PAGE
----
This study showed that there is an imbalance in the distribution of the pharmacy workforce across islands in Indonesia. This finding seems consistent with other research that found an uneven distribution of the mixed healthcare workforce between rural and urban areas in Indonesia [40,41,42]. A survey conducted in 2011 found variation across islands ranging from 23.2 to 51.5% of community health centres did not have pharmacists and pharmacy support staff to provide pharmaceutical care and medicines expertise, particularly in the Eastern Indonesia region [43]. The uneven distribution and unavailability of the pharmacy workforce illustrate that accessibility to medicines expertise, in the face of increasing use of medicines in an ageing co-morbid population, may have repercussions for universal health coverage and sub-optimal primary healthcare support. The pattern of having a higher workforce density in the capital city is also typical of other low- and lower-middle-income countries [44,45,46]. Reasons for this urban imbalance might be family and social relationships, working and living conditions, career opportunities and financial incentives [47]. In Indonesia, this pattern is also seen among other health professionals. An analysis in 2019 of general mixed health workforce distribution (physicians, nurses and midwives) using the Gini Index in Indonesia found that the number of physicians and nurses was concentrated in the capital of provinces or other big cities in the province [48]. Since 2015, the Ministry of Health of Indonesia has formulated the Nusantara Sehat programme for special recruitment to recruit health workers, including pharmacists, to work in community health centres in remote areas [49]. The evidence from this study suggests the need for more policies and strategies that would facilitate the recruitment and retention of the pharmacy workforce in rural and remote areas.

An increase in pharmacists’ graduation rate (supply pipeline) resulted in a youth bulge of pharmacists aged between 23 and 37. This situation suggests a need to develop structured post-license foundation training to better support early career pharmacists. Having structured foundation training in place will support early career pharmacists to progress toward advanced practice, and opportunities to engage with peers and preceptors are essential to ensure their readiness for practice. Opportunities for pharmacists have grown, considering the expanding role of pharmacists as medicines experts and the population health challenges, e.g., the ageing population; therefore, the existing workforce needs to scale up advanced training competencies to be more flexible and adaptable to face rising demand and healthcare challenges. Developing a programme to support pharmacists in developing their advanced practice competencies is urged. Moreover, opportunities for education and training and support to the workforce were found to be associated with job satisfaction for early career pharmacists, and job dissatisfaction was found to be linked with a higher attrition rate [50]. Therefore providing structured training and opportunities for advanced training to support early career pharmacists could have an impact on increasing workforce retention.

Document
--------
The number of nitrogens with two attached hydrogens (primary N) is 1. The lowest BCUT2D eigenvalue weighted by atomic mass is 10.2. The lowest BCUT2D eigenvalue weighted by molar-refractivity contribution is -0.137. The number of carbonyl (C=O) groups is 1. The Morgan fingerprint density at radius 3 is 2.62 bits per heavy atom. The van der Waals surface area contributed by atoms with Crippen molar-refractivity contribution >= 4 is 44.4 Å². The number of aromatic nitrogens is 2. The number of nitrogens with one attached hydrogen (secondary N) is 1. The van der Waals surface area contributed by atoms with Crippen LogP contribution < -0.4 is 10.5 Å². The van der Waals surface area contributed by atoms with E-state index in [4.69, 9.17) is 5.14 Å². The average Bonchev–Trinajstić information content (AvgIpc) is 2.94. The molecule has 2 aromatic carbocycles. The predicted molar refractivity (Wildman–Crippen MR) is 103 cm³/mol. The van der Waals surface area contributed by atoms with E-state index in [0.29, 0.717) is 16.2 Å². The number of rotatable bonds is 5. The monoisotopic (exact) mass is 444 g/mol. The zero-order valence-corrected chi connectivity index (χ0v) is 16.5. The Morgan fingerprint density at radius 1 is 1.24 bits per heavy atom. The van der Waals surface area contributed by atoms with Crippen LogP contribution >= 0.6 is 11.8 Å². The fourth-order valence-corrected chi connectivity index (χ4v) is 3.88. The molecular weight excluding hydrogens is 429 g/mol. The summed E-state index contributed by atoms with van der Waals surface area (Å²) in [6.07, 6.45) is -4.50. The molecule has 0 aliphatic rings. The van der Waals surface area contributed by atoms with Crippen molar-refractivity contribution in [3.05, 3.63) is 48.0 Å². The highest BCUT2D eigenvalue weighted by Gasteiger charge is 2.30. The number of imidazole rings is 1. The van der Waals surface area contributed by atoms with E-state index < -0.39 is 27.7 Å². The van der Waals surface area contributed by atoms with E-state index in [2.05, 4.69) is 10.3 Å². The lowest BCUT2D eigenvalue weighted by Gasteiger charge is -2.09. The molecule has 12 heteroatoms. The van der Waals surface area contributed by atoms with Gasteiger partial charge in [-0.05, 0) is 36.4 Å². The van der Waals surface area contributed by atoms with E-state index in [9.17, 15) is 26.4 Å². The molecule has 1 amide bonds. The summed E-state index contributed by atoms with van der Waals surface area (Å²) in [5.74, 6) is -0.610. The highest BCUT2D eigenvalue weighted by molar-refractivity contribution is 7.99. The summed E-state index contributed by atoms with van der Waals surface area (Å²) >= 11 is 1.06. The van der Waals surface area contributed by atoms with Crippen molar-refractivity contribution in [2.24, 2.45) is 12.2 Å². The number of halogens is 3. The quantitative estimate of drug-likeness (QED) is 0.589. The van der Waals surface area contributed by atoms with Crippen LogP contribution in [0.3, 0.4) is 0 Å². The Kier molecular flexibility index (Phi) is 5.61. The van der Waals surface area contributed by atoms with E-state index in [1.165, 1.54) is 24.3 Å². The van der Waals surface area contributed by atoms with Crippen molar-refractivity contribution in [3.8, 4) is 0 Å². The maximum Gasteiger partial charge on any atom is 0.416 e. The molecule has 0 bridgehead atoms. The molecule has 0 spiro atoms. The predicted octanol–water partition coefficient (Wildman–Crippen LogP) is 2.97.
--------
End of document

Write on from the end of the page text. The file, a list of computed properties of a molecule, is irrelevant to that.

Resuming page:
Like the global pharmacy workforce trends, this study found more females (77.8%) than male pharmacists in Indonesia and an increasing trend was predicted. Females in the pharmacy workforce generally have more career breaks than males and the high proportion of female pharmacists with family responsibilities, and increasingly early retirement ages, are factors that need to be considered more urgently for workforce planning [10]. In 2019, the general labour force participation rate of females aged 15–64 in Indonesia was 56%, significantly lower than 84% for males [51]. The Ministry of Manpower of Indonesia called for flexible working conditions for women to increase this participation rate [52, 53]. It is essential to develop a professional development system for female practitioners, allowing flexibility in professional development to facilitate them returning from a career break. This study also observed a lower license renewal rate for female pharmacists. This is an indication that ‘return to work’ policies need greater emphasis in Indonesia.

Another important finding from this study was that younger pharmacists tended to work in the Wholesaling sector after graduating more than in the other sectors of practice. They may be more attracted to work in the Wholesaling sector, which is possibly related to higher remuneration for early career pharmacists [54,55,56]. This may also be because of a recent expansion of industry markets in Indonesia, which might attract more recent graduates to take up more opportunities. More older pharmacists worked in government institutions and industry settings, which may reflect a more static job market and more opportunities in these sectors, tending to retain existing employees (and hence the strata getting older because they stay in the job for longer).

https://human-resources-health.biomedcentral.com/articles/10.1186/s12960-022-00767-4